Joe Biden releases budget proposal assuring it protects Medicare and Social Security

The content originally appeared on: El Nuevo Día

WASHINGTON – President Joe Biden sent Congress his budget proposal for the fiscal year 2024, seeking to fund new initiatives and reduce the deficit with higher taxes for the highest-income Americans, but that will clash with the Republican majority goals in the House.

The document – which to advance in a divided Congress will require significant surgery – proposes a $6.8 trillion budget for 2024, when Republicans say they will seek to reduce spending and some are already targeting the Medicaid program.

Biden’s first big battle with Congressional Republicans, with a majority in the House and veto power in the Senate, will be the need to raise the limit on the federal debt ceiling, which must happen in June, and Republicans want to include measures to reduce spending.

The current federal budget expires on September 30.

The documents released by the White House do not yet include the tables that specify many program allocations for the states and territories.

Contrary to his previous two budget proposals, in the document released by the White House yesterday afternoon -which opens a debate that will extend for several months in Congress- President Biden did not call for granting parity to Puerto Rico and the other territories in the Medicaid and nutrition assistance programs, or access to Supplemental Security Income (SSI).

Although the requests did not translate into specific appropriations proposals, the language included in previous budget proposals had been praised by the island’s authorities and perceived as an element of pressure on the Republican minority.

This time, the federal government has just agreed to an appropriation of nearly $19 billion over the next five years for Puerto Rico’s Medicaid program. Under the spending bill passed in December 2022, that means the island would receive at least $3.65 billion this fiscal year, reaching $3.7 billion in the federal fiscal year 2024.

Medicaid largely funds the Puerto Rico government’s Vital health plan, which serves about 1.5 million people.

Despite Republican calls to reduce federal spending, the spokesperson for House Energy and Commerce Committee Chairwoman Cathy McMorris Rodgers (R-Wash.) said that Puerto Rico appropriations are protected.

However, this week Republican lawmakers told Politico that the overall Medicaid program will be on the table for cuts. “If you want to save [Medicaid] for future generations, it’s never too early to look at how to do that,” said Republican Senator Mike Braun (Ind.).

Republican and conservative sectors have called for capping Medicaid spending and eliminating appropriations increases included in the Obamacare law, which is unavailable on the island.

In Philadelphia, President Biden stressed that his budget plan secures Medicare funding through 2053 with increases in the tax on those earning $400,000 or more and measures to increase the power to negotiate drug prices.

Biden’s plan proposes new domestic programs for $2 trillion and a defense budget that would reach $886 billion, which – like other programs – would increase in subsequent years.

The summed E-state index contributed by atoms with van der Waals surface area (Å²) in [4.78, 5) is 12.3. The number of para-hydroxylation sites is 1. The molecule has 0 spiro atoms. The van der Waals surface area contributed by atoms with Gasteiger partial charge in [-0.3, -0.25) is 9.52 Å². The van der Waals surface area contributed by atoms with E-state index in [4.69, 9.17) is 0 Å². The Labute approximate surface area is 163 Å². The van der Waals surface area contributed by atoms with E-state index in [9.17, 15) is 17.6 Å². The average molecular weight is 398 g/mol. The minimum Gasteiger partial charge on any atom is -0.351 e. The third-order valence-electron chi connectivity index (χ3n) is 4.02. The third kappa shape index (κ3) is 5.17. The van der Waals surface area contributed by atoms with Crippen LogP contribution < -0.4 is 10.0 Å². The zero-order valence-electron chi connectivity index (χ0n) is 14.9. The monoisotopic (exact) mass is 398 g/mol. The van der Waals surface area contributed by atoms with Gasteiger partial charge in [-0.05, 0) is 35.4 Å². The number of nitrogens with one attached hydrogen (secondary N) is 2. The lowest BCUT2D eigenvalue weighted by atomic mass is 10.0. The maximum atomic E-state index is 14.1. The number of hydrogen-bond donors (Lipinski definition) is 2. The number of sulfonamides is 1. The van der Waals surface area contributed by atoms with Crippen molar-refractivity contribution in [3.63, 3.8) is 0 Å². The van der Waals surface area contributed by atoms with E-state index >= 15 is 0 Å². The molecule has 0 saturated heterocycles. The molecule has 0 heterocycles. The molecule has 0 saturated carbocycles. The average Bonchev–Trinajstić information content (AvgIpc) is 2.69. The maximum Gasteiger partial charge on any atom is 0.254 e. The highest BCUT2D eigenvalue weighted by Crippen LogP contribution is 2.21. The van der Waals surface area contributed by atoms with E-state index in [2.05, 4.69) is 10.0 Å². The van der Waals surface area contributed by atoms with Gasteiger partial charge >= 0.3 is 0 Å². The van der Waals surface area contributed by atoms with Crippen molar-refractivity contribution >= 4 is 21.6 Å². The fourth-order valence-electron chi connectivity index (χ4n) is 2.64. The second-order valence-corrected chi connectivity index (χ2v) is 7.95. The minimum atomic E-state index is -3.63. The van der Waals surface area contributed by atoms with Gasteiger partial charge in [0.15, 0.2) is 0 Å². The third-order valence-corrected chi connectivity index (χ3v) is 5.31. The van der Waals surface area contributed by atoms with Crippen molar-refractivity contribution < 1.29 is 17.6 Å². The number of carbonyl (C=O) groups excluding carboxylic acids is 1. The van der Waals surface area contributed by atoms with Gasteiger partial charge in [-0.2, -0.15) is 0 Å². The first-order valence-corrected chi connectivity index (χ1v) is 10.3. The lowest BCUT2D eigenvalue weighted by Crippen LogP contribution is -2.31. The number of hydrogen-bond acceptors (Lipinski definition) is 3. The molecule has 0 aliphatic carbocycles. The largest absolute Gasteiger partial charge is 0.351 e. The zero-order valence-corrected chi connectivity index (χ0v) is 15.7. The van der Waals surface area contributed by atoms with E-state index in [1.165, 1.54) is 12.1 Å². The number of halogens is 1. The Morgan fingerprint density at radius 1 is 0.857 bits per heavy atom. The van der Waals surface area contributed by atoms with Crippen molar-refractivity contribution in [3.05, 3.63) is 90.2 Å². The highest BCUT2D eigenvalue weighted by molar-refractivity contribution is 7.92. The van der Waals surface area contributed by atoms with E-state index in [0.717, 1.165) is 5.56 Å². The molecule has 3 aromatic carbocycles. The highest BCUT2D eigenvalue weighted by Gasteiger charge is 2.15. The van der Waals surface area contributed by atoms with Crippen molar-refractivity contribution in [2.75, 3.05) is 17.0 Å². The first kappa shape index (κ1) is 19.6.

Biden’s budget proposal also includes expanding the credit from $2,000 per child to $3,000 per child for children six years old and above and to $3,600 per child for children under six. The proposal seeks to match the credit in effect during the 2021 COVID-19 pandemic. The Budget proposes to increase the discretionary maximum Pell Grant by $500– It would also increase Pell Grant benefits by $500, now with a maximum of $6,895.

Among other things, Biden’s budget blueprint pushes to expand the Housing Choice Voucher (HCV) Program and improve mobility, with a $2.4 billion increase in appropriations.

Regarding health care, Secretary Xavier Becerra said the budget proposes $7.1 billion for health centers, including $5.2 billion in “mandatory” funding, an increase of $1.3 billion over the current budget.

To fund domestic programs and reduce the fiscal deficit, Biden revived his proposals for the last session to increase taxes for large corporations and highest-income Americans by nearly $4.5 billion.

Biden’s plan seeks to repeal former President Donald Trump’s 2017 tax reform, aiming, among other things, to raise from 21 percent to 28 percent corporate rate and to 39.6 taxes on those who make more than $400,000 annually, an increase of at least 4.6 percent.

“No billionaire should be paying a lower tax than somebody working as a schoolteacher or a firefighter or a — any of you in this room. So, my plan is to make sure that corporations begin to pay their fair share,” Biden said, at an event in Philadelphia where he referred to his budget proposal, which he said protects both Medicare and Social Security.

The House Republican leadership insisted that they would not allow tax increases and that the solution – in the face of raising the public debt ceiling and reducing the fiscal deficit – is to reduce spending.

“The problem is spending, not revenues,” said Republicans, led by Speaker Kevin McCarthy (California) and Majority Leader Steve Scalise (Louisiana), who called to cut “wasteful government spending,”

Democrats have asked Republicans to present their budget plan, which is not expected to happen until May.

Biden?s budget proposal proposes to invest in the federal Census and the Bureau of Economical Analysis (BEA) to, among other things, improve data collection and publication on Puerto Rico’s population and economy.